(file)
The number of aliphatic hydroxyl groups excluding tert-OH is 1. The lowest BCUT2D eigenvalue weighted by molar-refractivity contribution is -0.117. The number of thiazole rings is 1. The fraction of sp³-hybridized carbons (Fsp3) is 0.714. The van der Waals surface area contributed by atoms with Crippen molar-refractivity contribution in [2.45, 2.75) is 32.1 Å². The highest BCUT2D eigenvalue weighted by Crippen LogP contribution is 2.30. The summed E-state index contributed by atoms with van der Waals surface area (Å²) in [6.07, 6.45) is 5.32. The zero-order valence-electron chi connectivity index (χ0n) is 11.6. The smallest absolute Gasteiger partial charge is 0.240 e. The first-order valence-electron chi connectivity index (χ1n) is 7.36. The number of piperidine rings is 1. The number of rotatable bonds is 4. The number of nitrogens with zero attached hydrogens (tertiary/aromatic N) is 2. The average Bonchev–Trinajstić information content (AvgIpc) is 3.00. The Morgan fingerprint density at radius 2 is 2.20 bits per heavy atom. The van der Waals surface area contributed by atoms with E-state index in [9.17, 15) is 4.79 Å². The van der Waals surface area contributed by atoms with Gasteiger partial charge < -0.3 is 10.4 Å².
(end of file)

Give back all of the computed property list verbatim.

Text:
The number of aliphatic hydroxyl groups excluding tert-OH is 1. The lowest BCUT2D eigenvalue weighted by molar-refractivity contribution is -0.117. The number of thiazole rings is 1. The fraction of sp³-hybridized carbons (Fsp3) is 0.714. The van der Waals surface area contributed by atoms with Crippen molar-refractivity contribution in [2.45, 2.75) is 32.1 Å². The highest BCUT2D eigenvalue weighted by Crippen LogP contribution is 2.30. The summed E-state index contributed by atoms with van der Waals surface area (Å²) in [6.07, 6.45) is 5.32. The zero-order valence-electron chi connectivity index (χ0n) is 11.6. The smallest absolute Gasteiger partial charge is 0.240 e. The first-order valence-electron chi connectivity index (χ1n) is 7.36. The number of piperidine rings is 1. The number of rotatable bonds is 4. The number of nitrogens with zero attached hydrogens (tertiary/aromatic N) is 2. The average Bonchev–Trinajstić information content (AvgIpc) is 3.00. The Morgan fingerprint density at radius 2 is 2.20 bits per heavy atom. The van der Waals surface area contributed by atoms with E-state index in [9.17, 15) is 4.79 Å². The van der Waals surface area contributed by atoms with Gasteiger partial charge < -0.3 is 10.4 Å².